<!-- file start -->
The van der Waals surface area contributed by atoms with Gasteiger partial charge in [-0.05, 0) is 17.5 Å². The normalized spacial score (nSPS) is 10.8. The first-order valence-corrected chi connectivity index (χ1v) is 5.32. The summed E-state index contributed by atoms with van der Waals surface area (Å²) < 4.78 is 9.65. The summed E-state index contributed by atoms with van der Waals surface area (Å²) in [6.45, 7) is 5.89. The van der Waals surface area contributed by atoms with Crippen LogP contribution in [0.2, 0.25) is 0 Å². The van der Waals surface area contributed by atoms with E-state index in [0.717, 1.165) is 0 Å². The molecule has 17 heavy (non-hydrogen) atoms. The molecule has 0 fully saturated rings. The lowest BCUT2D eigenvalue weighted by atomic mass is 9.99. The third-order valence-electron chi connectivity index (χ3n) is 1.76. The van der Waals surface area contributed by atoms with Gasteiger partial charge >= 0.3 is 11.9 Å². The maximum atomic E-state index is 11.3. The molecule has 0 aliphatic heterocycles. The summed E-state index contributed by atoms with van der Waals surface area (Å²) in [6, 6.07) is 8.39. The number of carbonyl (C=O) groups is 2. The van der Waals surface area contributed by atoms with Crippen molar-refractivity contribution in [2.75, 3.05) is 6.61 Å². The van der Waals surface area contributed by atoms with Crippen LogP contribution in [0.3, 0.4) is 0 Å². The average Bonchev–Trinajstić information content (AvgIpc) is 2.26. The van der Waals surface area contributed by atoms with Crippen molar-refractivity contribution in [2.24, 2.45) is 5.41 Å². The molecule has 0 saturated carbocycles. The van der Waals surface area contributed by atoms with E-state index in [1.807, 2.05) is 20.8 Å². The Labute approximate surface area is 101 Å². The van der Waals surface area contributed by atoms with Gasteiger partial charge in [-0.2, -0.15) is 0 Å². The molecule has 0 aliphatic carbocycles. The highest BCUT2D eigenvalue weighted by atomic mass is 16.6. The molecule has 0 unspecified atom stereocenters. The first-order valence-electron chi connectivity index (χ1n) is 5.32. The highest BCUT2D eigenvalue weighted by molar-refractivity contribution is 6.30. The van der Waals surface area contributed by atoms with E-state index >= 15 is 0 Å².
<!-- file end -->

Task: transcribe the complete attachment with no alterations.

The van der Waals surface area contributed by atoms with Gasteiger partial charge in [-0.05, 0) is 17.5 Å². The normalized spacial score (nSPS) is 10.8. The first-order valence-corrected chi connectivity index (χ1v) is 5.32. The summed E-state index contributed by atoms with van der Waals surface area (Å²) < 4.78 is 9.65. The summed E-state index contributed by atoms with van der Waals surface area (Å²) in [6.45, 7) is 5.89. The van der Waals surface area contributed by atoms with Crippen LogP contribution in [0.2, 0.25) is 0 Å². The van der Waals surface area contributed by atoms with E-state index in [0.717, 1.165) is 0 Å². The molecule has 17 heavy (non-hydrogen) atoms. The molecule has 0 fully saturated rings. The lowest BCUT2D eigenvalue weighted by atomic mass is 9.99. The third-order valence-electron chi connectivity index (χ3n) is 1.76. The van der Waals surface area contributed by atoms with Gasteiger partial charge >= 0.3 is 11.9 Å². The maximum atomic E-state index is 11.3. The molecule has 0 aliphatic heterocycles. The summed E-state index contributed by atoms with van der Waals surface area (Å²) in [6, 6.07) is 8.39. The number of carbonyl (C=O) groups is 2. The van der Waals surface area contributed by atoms with Crippen molar-refractivity contribution in [2.75, 3.05) is 6.61 Å². The van der Waals surface area contributed by atoms with Crippen LogP contribution in [0.3, 0.4) is 0 Å². The average Bonchev–Trinajstić information content (AvgIpc) is 2.26. The van der Waals surface area contributed by atoms with Crippen molar-refractivity contribution in [2.24, 2.45) is 5.41 Å². The molecule has 0 saturated carbocycles. The van der Waals surface area contributed by atoms with E-state index in [1.807, 2.05) is 20.8 Å². The Labute approximate surface area is 101 Å². The van der Waals surface area contributed by atoms with Gasteiger partial charge in [-0.2, -0.15) is 0 Å². The molecule has 0 aliphatic carbocycles. The highest BCUT2D eigenvalue weighted by atomic mass is 16.6. The molecule has 0 unspecified atom stereocenters. The first-order valence-electron chi connectivity index (χ1n) is 5.32. The highest BCUT2D eigenvalue weighted by molar-refractivity contribution is 6.30. The van der Waals surface area contributed by atoms with E-state index >= 15 is 0 Å².